Thursday, July 25, 2013

Broadway in Vail

Last night we attended the Broadway concert as part of our subscription the Bravo Vail music festival. This was the concert that I was least interested in, even though it was performed by the NY Philharmonic. However, I was pleasantly surprised by it. The theme was love songs on Broadway, and there was a nice mix of Gershwin, Bernstein, Berlin and others.

Conductor Ted Sperling may not have gotten the most emotional readings out of the orchestra, but they did improve as the evening went on, and he performed a number of pieces himself on piano. He sang quite well on two of them, most notably on "The Begat," from Finnian's Rainbow, with brilliant lyrics by Yip Harburg, best known for the lyrics to The Wizard of Oz songs.

The evening featured two singers, playing "the boy and the girl" throughout the evening. Betsy Wolfe stole the show repeatedly with a fantastic voice, most notably on "Getting Married" from Sondheim's Company, which I was surprised to learn that she had never sung before. It's a real tongue-twister, and not only did she sing it flawlessly, she acted it brilliantly.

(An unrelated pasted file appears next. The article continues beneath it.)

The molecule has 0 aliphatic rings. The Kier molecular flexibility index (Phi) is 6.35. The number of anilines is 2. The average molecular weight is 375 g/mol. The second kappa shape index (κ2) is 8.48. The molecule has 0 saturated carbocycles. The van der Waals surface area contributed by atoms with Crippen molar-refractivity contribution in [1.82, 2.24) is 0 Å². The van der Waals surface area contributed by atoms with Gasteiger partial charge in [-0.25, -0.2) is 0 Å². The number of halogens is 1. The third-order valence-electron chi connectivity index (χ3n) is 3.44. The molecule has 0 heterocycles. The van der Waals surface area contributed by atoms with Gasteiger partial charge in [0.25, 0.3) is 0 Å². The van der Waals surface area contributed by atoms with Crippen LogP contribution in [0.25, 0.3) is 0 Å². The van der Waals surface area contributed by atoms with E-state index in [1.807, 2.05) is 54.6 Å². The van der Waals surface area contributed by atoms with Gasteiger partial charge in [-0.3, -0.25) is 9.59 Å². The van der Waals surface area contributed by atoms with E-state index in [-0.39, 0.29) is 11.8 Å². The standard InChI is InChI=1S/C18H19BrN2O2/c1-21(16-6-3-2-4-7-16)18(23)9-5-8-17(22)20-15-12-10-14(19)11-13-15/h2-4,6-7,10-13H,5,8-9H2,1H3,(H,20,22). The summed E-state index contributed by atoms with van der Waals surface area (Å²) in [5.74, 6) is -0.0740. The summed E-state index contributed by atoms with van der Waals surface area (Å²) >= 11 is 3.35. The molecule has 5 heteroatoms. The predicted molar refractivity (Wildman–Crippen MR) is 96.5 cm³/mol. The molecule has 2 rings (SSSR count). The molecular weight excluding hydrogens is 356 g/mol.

Andrew Samonsky was the weakest part of the show. His voice never seemed quite right for the part, right out of the gate when he opened the show with "Something's Coming." His voice is thin and too much or a head voice for a romantic lead. He did get better as the night went along, I'm not sure if the keys were too high for him, or if sound reinforcement helped him with a little EQ. But his reads were never very emotional, especially on "It Never Entered My Mind," which Frank Sinatra introduced on film in Higher and Higher. If you are going to tackle a song like that, you had better put your heart into it and show some vulnerability.

There was a nice balance of old standards and lesser-known material, including a nice sing by Pasek & Paul from the off-Broadway musical adaptation of Dogfight. A real nice find. Several highlights were at the end of the show, including "Come Rain or Come Shine" by Harold Arlen & Johnny Mercer, and the encore medley. It was quite an enjoyable evening.
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